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Research Studies is a monthly compilation of research articles funded by AHRQ or authored by AHRQ researchers and recently published in journals or newsletters.
Results1 to 25 of 28 Research Studies Displayed
Djulbegovic B, Ahmed MM, Hozo I
High quality (certainty) evidence changes less often than low-quality evidence, but the magnitude of effect size does not systematically differ between studies with low versus high-quality evidence.
The study researchers state that assumptions and general beliefs exist about certainty of evidence (CoE) and its impact on estimates of treatment effects, however empirical assessment of those assumptions and beliefs is lacking. The purpose of this study was to evaluate the differences between low CoE (low-quality evidence) and high CoE (high-quality evidence) in precision of estimating treatment effects. The researchers reviewed the Cochrane Database of Systematic Reviews from January 2016 through May 2021 for pairs of original and updated reviews for change in CoE assessments based on the Grading of Recommendations Assessment, Development and Evaluation (GRADE) method. Differences in effect sizes between the original reviews and the updated reviews were assessed as a function of change in CoE. The researchers concluded that low CoE changes more frequently than high CoE, but the effect size in low CoE studies did not differ from the effect size in high CoE studies. The researchers state that the effect size finding is an indicator of the need to further assess and improve the critical appraisal methods currently utilized in evidence-based medicine.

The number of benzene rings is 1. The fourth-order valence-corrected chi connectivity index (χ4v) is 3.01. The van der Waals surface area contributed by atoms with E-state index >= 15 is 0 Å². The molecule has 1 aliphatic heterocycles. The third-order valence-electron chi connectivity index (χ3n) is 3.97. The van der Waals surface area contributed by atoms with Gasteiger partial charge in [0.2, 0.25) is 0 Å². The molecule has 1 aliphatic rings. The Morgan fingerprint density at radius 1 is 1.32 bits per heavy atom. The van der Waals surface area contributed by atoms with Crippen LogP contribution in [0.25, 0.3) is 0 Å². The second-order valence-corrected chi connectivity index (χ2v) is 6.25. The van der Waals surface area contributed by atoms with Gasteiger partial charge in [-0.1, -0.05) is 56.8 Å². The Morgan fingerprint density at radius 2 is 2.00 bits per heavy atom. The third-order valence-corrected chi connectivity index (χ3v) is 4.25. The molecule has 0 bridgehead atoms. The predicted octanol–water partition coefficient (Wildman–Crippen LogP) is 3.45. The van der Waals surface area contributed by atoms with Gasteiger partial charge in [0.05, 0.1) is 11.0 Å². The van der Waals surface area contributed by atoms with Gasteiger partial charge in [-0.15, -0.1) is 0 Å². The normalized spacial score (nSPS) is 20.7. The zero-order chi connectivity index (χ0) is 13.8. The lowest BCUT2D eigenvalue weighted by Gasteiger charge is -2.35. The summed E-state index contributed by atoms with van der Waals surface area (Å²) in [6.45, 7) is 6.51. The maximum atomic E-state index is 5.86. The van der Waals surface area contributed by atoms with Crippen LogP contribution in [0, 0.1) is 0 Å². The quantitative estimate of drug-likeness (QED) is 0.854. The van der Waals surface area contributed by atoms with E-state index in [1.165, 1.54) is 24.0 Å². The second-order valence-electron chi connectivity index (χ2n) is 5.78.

Citation: Djulbegovic B, Ahmed MM, Hozo I . High quality (certainty) evidence changes less often than low-quality evidence, but the magnitude of effect size does not systematically differ between studies with low versus high-quality evidence. J Eval Clin Pract 2022 Jun;28(3):353-62. doi: 10.1111/jep.13657..
Keywords: Research Methodologies, Evidence-Based Practice
Nguyen AM, Cleland CM, Dickinson LM
Considerations before selecting a stepped-wedge cluster randomized trial design for a practice improvement study.
This study’s objective was to identify the advantages and challenges of the stepped-wedge cluster randomized trial (SW-CRT) design for large-scale intervention implementations in primary care settings. The authors interviewed grantees from the EvidenceNOW: Advancing Heart Health initiative, which included a large collection of SW-CRTs. A total of 17 key informants were given qualitative interviews. All interviewees reported that SW-CRT can be an effective study design. The advantages of SW-CRT include incentivized recruitment, staggered resource allocation, and statistical power. The challenges included time-sensitive recruitment, retention, randomization requirements and practice preferences, achieving treatment schedule fidelity, intensive data collection, the Hawthorne effect, and temporal trends.
Citation: Nguyen AM, Cleland CM, Dickinson LM . Considerations before selecting a stepped-wedge cluster randomized trial design for a practice improvement study. Ann Fam Med 2022 May-Jun;20(3):255-61. doi: 10.1370/afm.2810..
Keywords: Research Methodologies
AHRQ Author: Huppert J
Adolescents with vulvar ulcers: COVID-19 disease, COVID-19 vaccines, and the value of case reports.
The author indicates that there are too few cases reporting aphthosis after COVID disease or COVID-19 vaccination to infer a statistical association, but that case reports are a valuable source of rich details about conditions that are difficult to study with more rigorous designs and can be synthesized to help guide medical care. She recommends that it is time for a high-quality systematic review of vulvar aphthosis in order for clinicians to incorporate the existing evidence into decision-making and best care for patients.
Citation: Huppert J . Adolescents with vulvar ulcers: COVID-19 disease, COVID-19 vaccines, and the value of case reports. J Pediatr Adolesc Gynecol 2022 Apr;35(2):109-11. doi: 10.1016/j.jpag.2022.01.006..
Keywords: Children/Adolescents, COVID-19, Vaccination, Research Methodologies